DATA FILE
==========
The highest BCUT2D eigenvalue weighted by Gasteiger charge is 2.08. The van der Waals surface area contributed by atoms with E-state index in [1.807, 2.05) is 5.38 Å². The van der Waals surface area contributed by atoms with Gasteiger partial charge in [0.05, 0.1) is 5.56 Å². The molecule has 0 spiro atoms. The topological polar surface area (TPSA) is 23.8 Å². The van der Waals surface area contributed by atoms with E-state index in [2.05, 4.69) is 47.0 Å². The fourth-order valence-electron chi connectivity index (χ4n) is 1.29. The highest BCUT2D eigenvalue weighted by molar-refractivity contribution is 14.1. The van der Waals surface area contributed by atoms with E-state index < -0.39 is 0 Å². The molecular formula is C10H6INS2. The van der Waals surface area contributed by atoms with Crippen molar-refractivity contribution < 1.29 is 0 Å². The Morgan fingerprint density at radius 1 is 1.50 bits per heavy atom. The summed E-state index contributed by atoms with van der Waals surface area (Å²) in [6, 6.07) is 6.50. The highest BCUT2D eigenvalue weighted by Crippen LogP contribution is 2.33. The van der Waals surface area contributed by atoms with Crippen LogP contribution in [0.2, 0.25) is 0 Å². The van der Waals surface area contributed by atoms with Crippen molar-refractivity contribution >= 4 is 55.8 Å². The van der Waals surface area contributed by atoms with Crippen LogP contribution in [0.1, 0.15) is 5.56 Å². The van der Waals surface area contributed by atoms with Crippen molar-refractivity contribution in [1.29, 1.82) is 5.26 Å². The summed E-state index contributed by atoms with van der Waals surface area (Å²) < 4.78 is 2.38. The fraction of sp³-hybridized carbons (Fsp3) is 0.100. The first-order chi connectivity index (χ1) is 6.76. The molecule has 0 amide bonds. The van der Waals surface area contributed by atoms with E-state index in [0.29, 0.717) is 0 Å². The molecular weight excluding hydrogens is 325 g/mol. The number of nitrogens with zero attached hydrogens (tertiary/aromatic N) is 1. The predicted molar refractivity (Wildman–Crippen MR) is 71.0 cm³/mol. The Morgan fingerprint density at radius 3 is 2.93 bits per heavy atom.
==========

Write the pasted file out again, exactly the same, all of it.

The highest BCUT2D eigenvalue weighted by Gasteiger charge is 2.08. The van der Waals surface area contributed by atoms with E-state index in [1.807, 2.05) is 5.38 Å². The van der Waals surface area contributed by atoms with Gasteiger partial charge in [0.05, 0.1) is 5.56 Å². The molecule has 0 spiro atoms. The topological polar surface area (TPSA) is 23.8 Å². The van der Waals surface area contributed by atoms with E-state index in [2.05, 4.69) is 47.0 Å². The fourth-order valence-electron chi connectivity index (χ4n) is 1.29. The highest BCUT2D eigenvalue weighted by molar-refractivity contribution is 14.1. The van der Waals surface area contributed by atoms with E-state index < -0.39 is 0 Å². The molecular formula is C10H6INS2. The van der Waals surface area contributed by atoms with Crippen molar-refractivity contribution < 1.29 is 0 Å². The Morgan fingerprint density at radius 1 is 1.50 bits per heavy atom. The summed E-state index contributed by atoms with van der Waals surface area (Å²) in [6, 6.07) is 6.50. The highest BCUT2D eigenvalue weighted by Crippen LogP contribution is 2.33. The van der Waals surface area contributed by atoms with Crippen LogP contribution in [0.2, 0.25) is 0 Å². The van der Waals surface area contributed by atoms with Crippen molar-refractivity contribution >= 4 is 55.8 Å². The van der Waals surface area contributed by atoms with Crippen LogP contribution in [0.1, 0.15) is 5.56 Å². The van der Waals surface area contributed by atoms with Crippen molar-refractivity contribution in [1.29, 1.82) is 5.26 Å². The summed E-state index contributed by atoms with van der Waals surface area (Å²) < 4.78 is 2.38. The fraction of sp³-hybridized carbons (Fsp3) is 0.100. The first-order chi connectivity index (χ1) is 6.76. The molecule has 0 amide bonds. The van der Waals surface area contributed by atoms with E-state index in [0.29, 0.717) is 0 Å². The molecular weight excluding hydrogens is 325 g/mol. The number of nitrogens with zero attached hydrogens (tertiary/aromatic N) is 1. The predicted molar refractivity (Wildman–Crippen MR) is 71.0 cm³/mol. The Morgan fingerprint density at radius 3 is 2.93 bits per heavy atom.